Montana fire officials are grateful for this weekend’s cool, and in some cases, wet weather, but they say much more of it is needed to mitigate the state’s deepening drought crisis.
John Monzie, Deputy Chief of the Montana Department of Natural Resources and Conservation’s Fire Protection Bureau, says the rain only helped part of the state.
“But unfortunately, this recent rain was mostly on the west side. We did get some scattered [showers] across the state, but eastern Montana — especially the northeastern corner — was in extreme drought prior to this little bit of precip and I doubt that’s going to be turned around very much.”
Over two inches of rain fell in portions of Flathead, Lake and Missoula counties.
The U.S. Drought Monitor’s most recent map of Montana is awash in colors denoting extreme, severe and moderate drought, as well as abnormally dry conditions.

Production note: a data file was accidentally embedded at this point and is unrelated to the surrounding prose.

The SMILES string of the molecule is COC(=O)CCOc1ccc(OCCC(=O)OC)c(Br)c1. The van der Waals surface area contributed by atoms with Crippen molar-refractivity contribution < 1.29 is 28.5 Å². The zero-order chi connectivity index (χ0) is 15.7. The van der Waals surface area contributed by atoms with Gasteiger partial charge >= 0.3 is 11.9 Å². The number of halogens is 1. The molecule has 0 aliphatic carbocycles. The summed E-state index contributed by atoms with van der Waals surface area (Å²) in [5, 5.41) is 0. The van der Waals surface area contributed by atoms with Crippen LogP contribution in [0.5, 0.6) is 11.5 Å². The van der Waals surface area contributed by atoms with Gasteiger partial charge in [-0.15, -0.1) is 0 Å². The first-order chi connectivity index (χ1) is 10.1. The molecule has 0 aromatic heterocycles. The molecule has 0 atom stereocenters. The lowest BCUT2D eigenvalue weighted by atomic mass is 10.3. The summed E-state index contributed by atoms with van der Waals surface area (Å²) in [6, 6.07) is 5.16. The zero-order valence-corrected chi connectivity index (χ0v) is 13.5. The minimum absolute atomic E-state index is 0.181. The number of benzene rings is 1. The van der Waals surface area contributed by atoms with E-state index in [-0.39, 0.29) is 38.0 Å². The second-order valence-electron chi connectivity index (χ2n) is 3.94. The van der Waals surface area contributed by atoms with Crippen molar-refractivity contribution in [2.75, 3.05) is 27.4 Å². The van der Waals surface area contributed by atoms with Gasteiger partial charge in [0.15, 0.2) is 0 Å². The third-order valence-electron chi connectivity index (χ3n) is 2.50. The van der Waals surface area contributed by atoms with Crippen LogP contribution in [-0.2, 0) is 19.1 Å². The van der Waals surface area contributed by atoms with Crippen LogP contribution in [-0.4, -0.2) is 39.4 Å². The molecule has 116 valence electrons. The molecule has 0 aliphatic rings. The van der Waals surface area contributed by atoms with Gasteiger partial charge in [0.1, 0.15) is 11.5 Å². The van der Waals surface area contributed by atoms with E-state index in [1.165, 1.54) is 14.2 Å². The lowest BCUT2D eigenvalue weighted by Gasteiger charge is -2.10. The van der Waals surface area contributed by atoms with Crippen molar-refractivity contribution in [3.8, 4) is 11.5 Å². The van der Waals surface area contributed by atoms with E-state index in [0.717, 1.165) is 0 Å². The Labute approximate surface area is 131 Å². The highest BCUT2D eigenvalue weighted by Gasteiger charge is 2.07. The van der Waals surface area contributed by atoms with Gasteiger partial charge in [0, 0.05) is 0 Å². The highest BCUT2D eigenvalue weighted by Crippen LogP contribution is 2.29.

A portion of west-central Montana and a sliver along the state’s southern border are the only areas reporting no drought conditions.
April rainfall in the Rockies and farther west was the second lowest on record, according to the National Oceanic and Atmospheric Administration. Montana’s wettest months typically range from April through June.
Forecasters say eastern Montana’s gusty winds will persist through Monday evening, followed by scattered showers.